Contained in Stories from all over the World
“Contained in stories from all over the world, symbolic imagery is a method authors use to add more substance to the stories that they are painting, with each author having their own way of doing it.. Symbolic imagery gives stories flavour, such as in Ernest Hemingway’s “Hills Like White Elephants”. Glancing through the story, it may seem like an ordinary couple waiting for the train, commenting on their surroundings while sipping on a beer or two, and talking about a fairly innocuous medical operation. But taking a closer look at the words on the page reveals a deeper story. In the story it says, “I’ll go with you and I’ll stay with you all the time. They just let the air in and then it’s all perfectly natural.” Ernest Hemingway tends to simplify his writing. He describes an abortion in such a way that it is just “an awfully simple operation”, while Jhumpa Lahiri tends to introduce symbolism in a way that makes it stick out as important. In Jhumpa Lahiri’s “A Temporary Matter”, she begins the story with ,”The notice informed them that it was a temporary matter: for five days their electricity would be cut off for one hour, beginning at eight P.M.” Out of context the quote seems misplaced but once you get through the story, it becomes clear that the “blackout” symbolizes Shoba and Shukamar’s relationship getting weaker and weaker.
Ernest Hemingway uses subtle symbolism that the reader has to know the meaning of in his short story “Hills Like White Elephants” for the reader to fully grasp at what , while Jhumpa Lahiri uses symbolism that you can easily decipher with the context of the story. In “Hills Like White Elephants”, Ernest Hemingway writes, “The girl was looking off at the line of hills. They were white in the sun and the country was brown and dry. ‘They look like white elephants’, she said.” and “Across, on the other side, were fields of grain and trees along the banks of the Ebro. Far away, beyond the river, were mountains. The shadow of a cloud moved across the field of grain and she saw the river through the trees.” Ernest Hemingway compares the two sides of the train station and links them to the “Girl’s” situation. The reader must know what a “white elephant” is, which is a symbol for the baby she will or will not have. A white elephant is an item that can’t be disposed of by the owner and causes great burden without any benefit to the owner. Ernest Hemingway compares the “white elephant hills” to symbolize the baby if she kept it, being burdened with it, and it not holding any value to her, while on the other side, if she did abort the baby, she would be free, in the “fields of grain and trees” without any burden to her. Jhumpa Lahiri writes, “He had held his son, who had known life only within her, against his chest in a darkened room in an unknown wing of the hospital.” With the aid of the story, we can infer that Lahiri specifically included the words “darkened room”, and “unknown wing” are to symbolize how Shoba was ignorant about the fact that Shukumar had held their dead baby in his arms.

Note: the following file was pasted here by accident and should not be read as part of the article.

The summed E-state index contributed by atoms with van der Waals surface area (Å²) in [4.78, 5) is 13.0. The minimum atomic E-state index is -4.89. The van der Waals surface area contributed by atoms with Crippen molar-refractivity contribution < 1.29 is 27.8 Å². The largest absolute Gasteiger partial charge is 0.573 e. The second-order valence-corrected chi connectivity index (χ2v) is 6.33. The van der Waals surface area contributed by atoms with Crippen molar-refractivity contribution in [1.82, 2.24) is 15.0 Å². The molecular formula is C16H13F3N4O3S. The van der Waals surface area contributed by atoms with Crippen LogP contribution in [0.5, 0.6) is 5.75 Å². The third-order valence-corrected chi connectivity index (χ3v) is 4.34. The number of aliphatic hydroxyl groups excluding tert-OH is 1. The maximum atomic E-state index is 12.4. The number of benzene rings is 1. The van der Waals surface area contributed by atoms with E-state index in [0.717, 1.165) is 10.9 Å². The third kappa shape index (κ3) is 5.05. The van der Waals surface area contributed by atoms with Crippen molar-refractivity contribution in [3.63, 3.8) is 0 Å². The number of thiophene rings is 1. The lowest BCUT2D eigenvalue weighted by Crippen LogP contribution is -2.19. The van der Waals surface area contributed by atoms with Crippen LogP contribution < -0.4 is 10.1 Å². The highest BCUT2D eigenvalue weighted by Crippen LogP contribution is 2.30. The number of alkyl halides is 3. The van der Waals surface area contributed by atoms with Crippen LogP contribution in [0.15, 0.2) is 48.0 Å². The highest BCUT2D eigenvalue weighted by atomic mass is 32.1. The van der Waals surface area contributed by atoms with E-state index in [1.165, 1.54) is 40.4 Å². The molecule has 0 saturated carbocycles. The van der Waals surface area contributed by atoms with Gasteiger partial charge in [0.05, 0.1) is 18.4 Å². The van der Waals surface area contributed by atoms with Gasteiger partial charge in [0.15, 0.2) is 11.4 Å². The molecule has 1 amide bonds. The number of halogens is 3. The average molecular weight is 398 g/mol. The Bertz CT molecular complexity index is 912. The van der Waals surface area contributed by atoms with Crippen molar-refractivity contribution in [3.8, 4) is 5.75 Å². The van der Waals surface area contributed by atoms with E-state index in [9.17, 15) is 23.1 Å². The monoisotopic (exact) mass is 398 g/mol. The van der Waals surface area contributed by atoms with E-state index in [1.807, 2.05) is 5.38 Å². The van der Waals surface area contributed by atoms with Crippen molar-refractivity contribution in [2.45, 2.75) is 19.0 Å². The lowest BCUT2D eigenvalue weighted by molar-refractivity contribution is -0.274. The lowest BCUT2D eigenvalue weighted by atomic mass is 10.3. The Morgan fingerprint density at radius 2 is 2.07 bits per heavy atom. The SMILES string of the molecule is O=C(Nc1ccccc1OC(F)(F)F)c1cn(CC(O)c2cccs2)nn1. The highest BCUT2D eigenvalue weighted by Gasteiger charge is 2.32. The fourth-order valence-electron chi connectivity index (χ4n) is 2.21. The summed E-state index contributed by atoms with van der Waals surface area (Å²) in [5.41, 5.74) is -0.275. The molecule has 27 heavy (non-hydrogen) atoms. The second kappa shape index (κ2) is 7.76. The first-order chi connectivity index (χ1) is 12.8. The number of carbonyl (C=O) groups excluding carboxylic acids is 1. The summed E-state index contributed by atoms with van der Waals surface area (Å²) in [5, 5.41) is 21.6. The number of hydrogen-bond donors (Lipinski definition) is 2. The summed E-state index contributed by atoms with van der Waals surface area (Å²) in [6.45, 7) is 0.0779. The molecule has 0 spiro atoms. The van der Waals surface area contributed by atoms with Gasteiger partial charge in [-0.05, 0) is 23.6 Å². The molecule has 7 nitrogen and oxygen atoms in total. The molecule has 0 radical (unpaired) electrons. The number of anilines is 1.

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Authors also use the lengths of their sentences and diction as ways of developing, or setting the tone of a story. Jhumpa Lahiri uses average length sentences while Jamaica Kincaid uses long, run-on sentences, with semicolons to act as breaks. Lahiri uses regular sentences to tell a story, but Jamaica Kincaid uses short phrases to develop. For example Jamaica Kincaid writes in her short story “Girl”, “this is how you set a table for tea; this is how you set a table for dinner; this is how you set a table for dinner with an important guest; this is how you set a table for lunch; this is how you set a table for breakfast; this is how to behave in the presence of men who don’t know you very well, and this way they won’t recognize immediately the slut I have warned you against becoming”. Jamaica Kincaid’s choice of diction makes the story feel as if it were a long list that the girl in the story heard from her mother. The high usage of phrases creates a nagging sensation felt by the girl and the reader alike.”